The TRUTH About Eating Organic…

Written by Josh Bezoni

Eating Organic

You’ve probably heard there are benefits to eating organic, but if you’re like most people, you may still be a tad confused about the whole “organic” thing (as indicated by all the organic-related emails regularly found in my inbox).

Perhaps you’ve wondered, “What makes something ‘organic,’ and why is it better than the regular stuff?” Or maybe, “What makes organic produce so darned expensive? Is there any way to enjoy it without burning a hole in my wallet?”

Coach Josh to the rescue.

We’ll start with some boring (yet helpful) definitions.

What Does Eating Organic Really Mean?

What Does Eating Organic Even Mean?

For a food to be certified organic, it must meet certain USDA criteria. For vegetables and fruits, this means  the produce must be grown without using most conventional pesticides, fertilizers made with synthetic ingredients or sewage sludge, bioengineering, or ionizing radiation.

There’s other criteria when talking about meat, but for today, we’ll stick with produce.

The benefits of eating organic—particularly produce—are that produce grown under organic standards have been shown to provide significantly greater amounts of powerful compounds called phytochemicals (i.e., plant chemicals)—which have potent fat-fighting, age-defying, antioxidant properties—while reducing exposure to potentially harmful pesticide residues, heavy metals, and antibiotic-resistant bacteria.1,2

In other words, you get a lot more of the good stuff and less of the potentially harmful stuff—pretty much a great trade-off any way you look at it.

Cost Cutting for Organic Produce

Cutting Through Cost Concerns

As far as cost is concerned, if you’re buying organic produce at a typical supermarket, then yes, you will generally pay considerably more than the conventional versions of these same fruits and veggies.

That said, a simple solution is to shop elsewhere for your organic needs. A great solution I personally use is to buy a “share” of the season’s harvest at a local farm, known as community supported agriculture or “CSA,” for short. Basically, I’ve got all the organic produce I could dream of from June through Thanksgiving—for a very reasonable price.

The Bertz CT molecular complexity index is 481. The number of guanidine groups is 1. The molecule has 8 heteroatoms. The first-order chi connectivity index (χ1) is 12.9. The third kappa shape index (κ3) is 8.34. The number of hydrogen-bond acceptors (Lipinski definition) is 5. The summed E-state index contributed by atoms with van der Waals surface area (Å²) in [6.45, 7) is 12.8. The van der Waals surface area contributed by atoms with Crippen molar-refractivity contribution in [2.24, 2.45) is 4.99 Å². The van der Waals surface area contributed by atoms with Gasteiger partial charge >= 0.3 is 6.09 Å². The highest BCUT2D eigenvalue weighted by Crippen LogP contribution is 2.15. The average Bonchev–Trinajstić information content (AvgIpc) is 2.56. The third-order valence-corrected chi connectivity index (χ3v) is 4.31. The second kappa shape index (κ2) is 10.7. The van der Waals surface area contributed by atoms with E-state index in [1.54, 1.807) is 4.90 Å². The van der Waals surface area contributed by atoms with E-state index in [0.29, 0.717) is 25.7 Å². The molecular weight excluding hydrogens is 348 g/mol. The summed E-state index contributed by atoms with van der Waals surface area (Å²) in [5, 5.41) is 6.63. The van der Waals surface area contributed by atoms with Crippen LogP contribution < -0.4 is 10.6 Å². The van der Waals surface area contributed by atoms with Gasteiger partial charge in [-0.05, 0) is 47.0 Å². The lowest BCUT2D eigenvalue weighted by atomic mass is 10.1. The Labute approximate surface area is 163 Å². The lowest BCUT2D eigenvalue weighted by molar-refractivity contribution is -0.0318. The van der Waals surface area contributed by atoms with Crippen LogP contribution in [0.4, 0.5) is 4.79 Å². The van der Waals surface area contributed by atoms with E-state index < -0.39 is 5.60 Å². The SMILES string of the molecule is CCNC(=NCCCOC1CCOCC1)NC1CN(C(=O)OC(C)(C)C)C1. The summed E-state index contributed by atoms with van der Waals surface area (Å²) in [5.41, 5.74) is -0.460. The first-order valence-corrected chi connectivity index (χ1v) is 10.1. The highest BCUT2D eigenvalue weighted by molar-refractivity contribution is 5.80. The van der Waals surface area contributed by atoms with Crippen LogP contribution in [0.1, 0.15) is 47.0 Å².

You can get a list of local CSA farms near you by visiting localharvest.org

Another alternative to joining a local CSA is simply stopping by your local farmers’ market. Health-food stores are a third option, but I’d recommend checking out circulars and going for what’s on sale when shopping at these outlets. Otherwise, your wallet might still feel the impact.

Fresh, in-season, organic produce can be just as affordable, if not more so, than the regular stuff at the grocery store. And you’ll also likely notice a significant improvement in taste. Don’t believe me? Try the tomato test. Grab an organic tomato from your local farmers’ market and a “conventional” tomato from the grocery store, slice them up, and compare. Look at the color and texture, and then close your eyes and taste. Amazing, right?!

Buying in bulk can further decrease costs. As we all know, that 5-gallon tub of mayonnaise is always a steal compared to the cost of the equivalent 20 individual jars.

Remember, produce will always be cheaper in-season, so stock up at the right time and then freeze the rest. (Frozen produce can easily last months once purchased and will still taste great. Simply thaw and enjoy.) This gives you the double-whammy savings of buying in-season and in larger quantities. The end result—fat-burning, healthy food at a massive discount!

BioTrust Nutrition- Share on Social

More From Josh Bezoni

References

  • 1. Smith-Spangler C, Brandeau ML, Hunter GE, et al. Are organic foods safer or healthier than conventional alternatives?: a systematic review. Ann Intern Med. 2012;157(5):348-366. doi:10.7326/0003-4819-157-5-201209040-00007.
  • 2. Barański M, Srednicka-Tober D, Volakakis N, et al. Higher antioxidant and lower cadmium concentrations and lower incidence of pesticide residues in organically grown crops: a systematic literature review and meta-analyses. Br J Nutr. 2014;112(5):794-811. doi:10.1017/S0007114514001366.